We still snicker and call her “Spondle Girl” around my house, but I’m developing a taste for this long-dead style of poetry.  Maybe I’ll even -- like -- it someday.

Sunday, April 1, 2012

On The Dock

Replica of the Arbella, flagship of the Winthrop fleet.
Wouldn't you love to climb that rigging if you were
a kid stuck on this boat for weeks?
My writing goal was to get Anne Bradstreet to the dock by the end of April -- that is, to finish Part I, the set-in-England part of the story (in which we meet the characters and the groundwork for future themes and events are laid out) and to have her set out on the journey.  Yesterday -- the last day of MARCH, mind you -- I finished off Part I and am ready to fast-forward a year or so to where she and 1000 others are at the Isle of Wight, preparing to sail across the Atlantic.

I was going to skip the voyage because the thought of it bored me.  Yes, yes, seasickness, scary storms, bad water, hardship . . . ho hum.  But after talking to a literary consultant associate of mine (whom I am also married to by a happy coincidence), I'm getting engaged in telling some of those on-board stories.  I've been thinking about what it might have been like for the 8- to 14-year-old boys, stuck on this little tub of a ship for weeks and weeks.  What would you do if you were nine, on a ship and bored?  Climb on the rigging -- have a peeing contest off the back of the ship -- hang around the sailors and pick up some stories -- and generally drive everyone nuts.  Well, maybe not -- seventeenth-century boys were probably much better behaved than our boys, because discipline was much harsher.  But still, the olde saying is, "boys will be boys," and I love the peeing contest too much to leave it off.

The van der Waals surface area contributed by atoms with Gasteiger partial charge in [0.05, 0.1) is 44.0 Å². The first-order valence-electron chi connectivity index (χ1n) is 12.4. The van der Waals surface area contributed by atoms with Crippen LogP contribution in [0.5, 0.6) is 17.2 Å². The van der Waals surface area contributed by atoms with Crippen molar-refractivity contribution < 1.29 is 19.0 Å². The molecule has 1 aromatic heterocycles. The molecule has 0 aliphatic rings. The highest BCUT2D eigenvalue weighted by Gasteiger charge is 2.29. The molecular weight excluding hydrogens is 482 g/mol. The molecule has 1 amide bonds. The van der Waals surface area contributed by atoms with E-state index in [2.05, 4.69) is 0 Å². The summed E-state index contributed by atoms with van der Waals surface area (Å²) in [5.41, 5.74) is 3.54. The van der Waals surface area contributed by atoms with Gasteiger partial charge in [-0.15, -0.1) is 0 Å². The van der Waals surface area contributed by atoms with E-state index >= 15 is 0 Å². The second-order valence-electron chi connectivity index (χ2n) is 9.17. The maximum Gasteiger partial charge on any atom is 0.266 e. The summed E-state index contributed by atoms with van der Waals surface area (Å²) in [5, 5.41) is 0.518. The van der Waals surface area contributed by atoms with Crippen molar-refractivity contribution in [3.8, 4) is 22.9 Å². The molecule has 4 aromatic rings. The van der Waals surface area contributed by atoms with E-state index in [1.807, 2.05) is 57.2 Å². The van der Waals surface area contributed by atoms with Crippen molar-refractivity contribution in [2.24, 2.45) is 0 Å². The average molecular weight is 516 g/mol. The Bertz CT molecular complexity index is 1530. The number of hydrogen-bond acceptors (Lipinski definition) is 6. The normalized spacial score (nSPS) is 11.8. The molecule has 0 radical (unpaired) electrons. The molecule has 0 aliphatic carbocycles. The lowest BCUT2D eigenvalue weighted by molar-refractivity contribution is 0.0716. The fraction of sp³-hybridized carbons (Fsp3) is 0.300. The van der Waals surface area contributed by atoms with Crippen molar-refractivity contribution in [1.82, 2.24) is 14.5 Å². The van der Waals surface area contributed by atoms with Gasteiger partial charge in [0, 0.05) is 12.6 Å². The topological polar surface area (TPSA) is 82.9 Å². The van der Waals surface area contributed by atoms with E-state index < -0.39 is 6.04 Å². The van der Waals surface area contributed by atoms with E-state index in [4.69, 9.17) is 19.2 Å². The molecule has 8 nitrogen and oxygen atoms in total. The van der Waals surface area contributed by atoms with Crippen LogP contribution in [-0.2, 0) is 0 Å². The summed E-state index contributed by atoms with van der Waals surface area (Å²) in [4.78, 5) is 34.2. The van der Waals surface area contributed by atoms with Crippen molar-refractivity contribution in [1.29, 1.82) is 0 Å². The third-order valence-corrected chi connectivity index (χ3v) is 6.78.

There are too many interesting things about that voyage that are not generally known to skip it entirely.  The ladies cooked meals for their families right in their sleeping areas, for instance.  (Think about that one.)  Passengers had to pay fare for themselves and their goods, and the goods rate was by the TON.  (These folks were not packing all their worldly goods in a portmanteau; they brought their stuff.)  Whole families emigrated together -- parents, kids, aunts and uncles, brothers- and sisters-in-law -- sometimes even grandma and grandpa came.

Let's think about that last one for a minute.  Sailors commented on the number of "elderly" people -- in that age, in their 60s and maybe 70s -- who made the voyage.  Traveling to America would be the equivalent for us of traveling to the jungle and camping there while we built a house and developed a farm.  It seems that the best age to do that would be in one's teens or twenties.  But during the puritan migration, the average age was (as I recall, not bothering at this moment to drag out my notes) mid-30s, married with kids.  And then there's Granny.  Why does Granny go?  What's in it for her?  Sure, she'll miss her bunchkins if she stays, but is it really worth it for her to go and face the cold and discomfort in those first few months? Clearly, the answer was, "yes."  There was a wave forward, across the Atlantic, and it picked up a lot of people who seem to our eyes to be very unlikely immigrants.  Most Puritans stayed in England, but those who came brought community with them, and that is one of the reasons why their settlements were so successful.